The Mexico City workshop for Open XML developers was the fourth and final one on the latest tour, and it had a great group of attendees. Everyone asked Mauricio more questions in Spanish than they asked me in English, but I’ve learned not to take that personally in these Spanish-speaking countries. 🙂At the Mexico workshop we had a very interesting guest presentation from the developers at Intellekt, who have developed a cool Open XML solution for a customer who uses XML invoices. I’ll be writing more about that solution when I get a chance. (And after writing about Digital China’s cool Open XML solution — I’ve been busy, Daniel, but will get back to that soon!)
Here are a few Open XML links from this week …
I blogged a while back about Datawatch’s new Monarch V9 release that features Open XML support. Now there’s a case study of their work on Microsoft.com here:
Wouter van Vugt is looking at how to give Package Explorer the ability to add/delete parts, which would be very useful for experimenting with Open XML. Wouter’s latest post includes some sample code for a proposed object model that would be part of this new refactoring of Package Explorer. If you’re interested in contributing to Package Explorer, you can sign up on Codeplex.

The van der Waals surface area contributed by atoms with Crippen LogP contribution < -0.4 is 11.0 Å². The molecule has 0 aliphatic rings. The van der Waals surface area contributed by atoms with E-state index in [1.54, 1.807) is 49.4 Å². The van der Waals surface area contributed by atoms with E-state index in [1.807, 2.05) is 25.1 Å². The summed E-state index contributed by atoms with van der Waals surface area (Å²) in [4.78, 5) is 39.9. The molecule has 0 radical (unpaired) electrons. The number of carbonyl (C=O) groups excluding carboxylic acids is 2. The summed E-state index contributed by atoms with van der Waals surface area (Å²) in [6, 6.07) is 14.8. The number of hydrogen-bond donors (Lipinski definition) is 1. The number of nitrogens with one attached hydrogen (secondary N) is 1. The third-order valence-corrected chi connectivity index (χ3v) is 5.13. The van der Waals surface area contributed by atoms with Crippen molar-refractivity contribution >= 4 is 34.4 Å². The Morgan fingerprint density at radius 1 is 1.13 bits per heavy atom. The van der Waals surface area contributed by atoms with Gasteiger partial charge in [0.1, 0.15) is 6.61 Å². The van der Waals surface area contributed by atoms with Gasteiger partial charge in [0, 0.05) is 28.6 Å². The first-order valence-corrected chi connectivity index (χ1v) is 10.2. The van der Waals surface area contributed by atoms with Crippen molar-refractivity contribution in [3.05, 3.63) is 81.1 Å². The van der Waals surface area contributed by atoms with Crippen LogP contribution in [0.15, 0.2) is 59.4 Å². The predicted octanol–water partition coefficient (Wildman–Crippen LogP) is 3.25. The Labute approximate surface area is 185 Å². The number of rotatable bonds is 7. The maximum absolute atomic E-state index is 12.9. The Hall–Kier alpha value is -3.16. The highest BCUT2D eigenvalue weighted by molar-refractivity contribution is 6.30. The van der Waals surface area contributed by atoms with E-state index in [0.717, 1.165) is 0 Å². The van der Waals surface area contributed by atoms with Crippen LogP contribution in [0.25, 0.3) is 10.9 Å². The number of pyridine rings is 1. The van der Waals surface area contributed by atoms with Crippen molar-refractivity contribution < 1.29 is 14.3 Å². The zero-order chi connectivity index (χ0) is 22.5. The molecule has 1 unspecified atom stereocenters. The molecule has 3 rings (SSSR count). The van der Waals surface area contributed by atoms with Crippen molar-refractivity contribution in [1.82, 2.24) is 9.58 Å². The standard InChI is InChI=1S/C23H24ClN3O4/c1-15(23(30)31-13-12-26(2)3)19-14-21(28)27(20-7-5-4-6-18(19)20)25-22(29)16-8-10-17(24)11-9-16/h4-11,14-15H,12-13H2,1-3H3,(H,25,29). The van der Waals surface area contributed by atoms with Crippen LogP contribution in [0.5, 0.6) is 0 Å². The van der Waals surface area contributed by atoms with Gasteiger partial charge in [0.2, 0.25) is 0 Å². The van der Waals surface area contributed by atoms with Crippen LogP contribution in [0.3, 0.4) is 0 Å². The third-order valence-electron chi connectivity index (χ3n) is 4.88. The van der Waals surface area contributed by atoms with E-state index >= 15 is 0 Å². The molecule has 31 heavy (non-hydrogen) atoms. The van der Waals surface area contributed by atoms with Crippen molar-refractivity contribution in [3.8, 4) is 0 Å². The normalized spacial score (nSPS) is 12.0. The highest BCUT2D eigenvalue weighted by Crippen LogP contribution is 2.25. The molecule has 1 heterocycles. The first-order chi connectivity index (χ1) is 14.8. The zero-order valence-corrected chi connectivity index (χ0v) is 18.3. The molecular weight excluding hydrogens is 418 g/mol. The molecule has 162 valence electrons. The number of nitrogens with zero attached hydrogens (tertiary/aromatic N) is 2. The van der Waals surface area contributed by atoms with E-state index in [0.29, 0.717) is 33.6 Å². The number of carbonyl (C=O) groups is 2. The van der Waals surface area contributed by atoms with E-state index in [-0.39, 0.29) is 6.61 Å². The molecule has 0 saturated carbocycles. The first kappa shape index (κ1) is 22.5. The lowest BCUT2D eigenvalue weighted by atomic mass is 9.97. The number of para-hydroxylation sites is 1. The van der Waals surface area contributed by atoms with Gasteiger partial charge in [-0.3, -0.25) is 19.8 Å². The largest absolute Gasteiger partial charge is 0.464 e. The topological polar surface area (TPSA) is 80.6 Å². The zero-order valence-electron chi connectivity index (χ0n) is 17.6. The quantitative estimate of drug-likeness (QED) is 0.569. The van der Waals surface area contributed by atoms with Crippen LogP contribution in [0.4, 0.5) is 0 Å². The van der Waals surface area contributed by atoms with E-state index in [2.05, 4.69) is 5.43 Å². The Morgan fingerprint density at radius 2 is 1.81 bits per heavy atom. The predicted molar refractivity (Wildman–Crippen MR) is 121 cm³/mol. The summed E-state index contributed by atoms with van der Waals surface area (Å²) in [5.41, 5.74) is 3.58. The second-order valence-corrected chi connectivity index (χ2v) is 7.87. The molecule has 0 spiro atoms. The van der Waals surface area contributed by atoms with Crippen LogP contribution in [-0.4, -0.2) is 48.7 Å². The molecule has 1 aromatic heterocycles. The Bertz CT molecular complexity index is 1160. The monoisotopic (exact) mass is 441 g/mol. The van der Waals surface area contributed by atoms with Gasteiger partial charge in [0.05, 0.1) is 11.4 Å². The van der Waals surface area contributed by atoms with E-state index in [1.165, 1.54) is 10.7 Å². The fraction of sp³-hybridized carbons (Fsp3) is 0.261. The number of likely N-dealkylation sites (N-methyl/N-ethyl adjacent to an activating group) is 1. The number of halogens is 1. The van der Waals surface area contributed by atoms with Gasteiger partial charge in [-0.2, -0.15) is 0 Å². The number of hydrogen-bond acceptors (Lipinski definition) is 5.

I always enjoy reading Rick Jelliffe’s opinions, regardless of whether I agree or disagree. In a post earlier this week, he boldly asserts a set of “reasonable principles for reviewing Open XML and other standards.” I hope we’ll see more results-oriented thinking like this as the technical committees dig into the details of their work — it’s time to get beyond posturing and start delivering results.
Infoworld’s Ephraim Schwartz dared to point out the name-calling that has been used by some members of the anti-Open XML crusade, and — worse yet — suggested that both IBM and Microsoft are motivated by corporate interests instead of glorious matters of truth and freedom. He’s paying for those reckless observations in the comments thread of the article. Hey, if you think the ODFhideen is being hard on you, Ephraim, just look at what Rick has to put up with.
Finally, a new blogger has joined the Open XML discussion this week: Greg Thomas. Greg is an outspoken guy who loves a vigorous debate, so I expect to see some interesting conversations on his blog going forward. His first post is about Microsoft’s support of ODF as an ANSI-approved format this week. I told Greg I’d try to send some traffic his way, so help me out — if I said anything above that you find upsetting in any way, please post your reaction on his blog.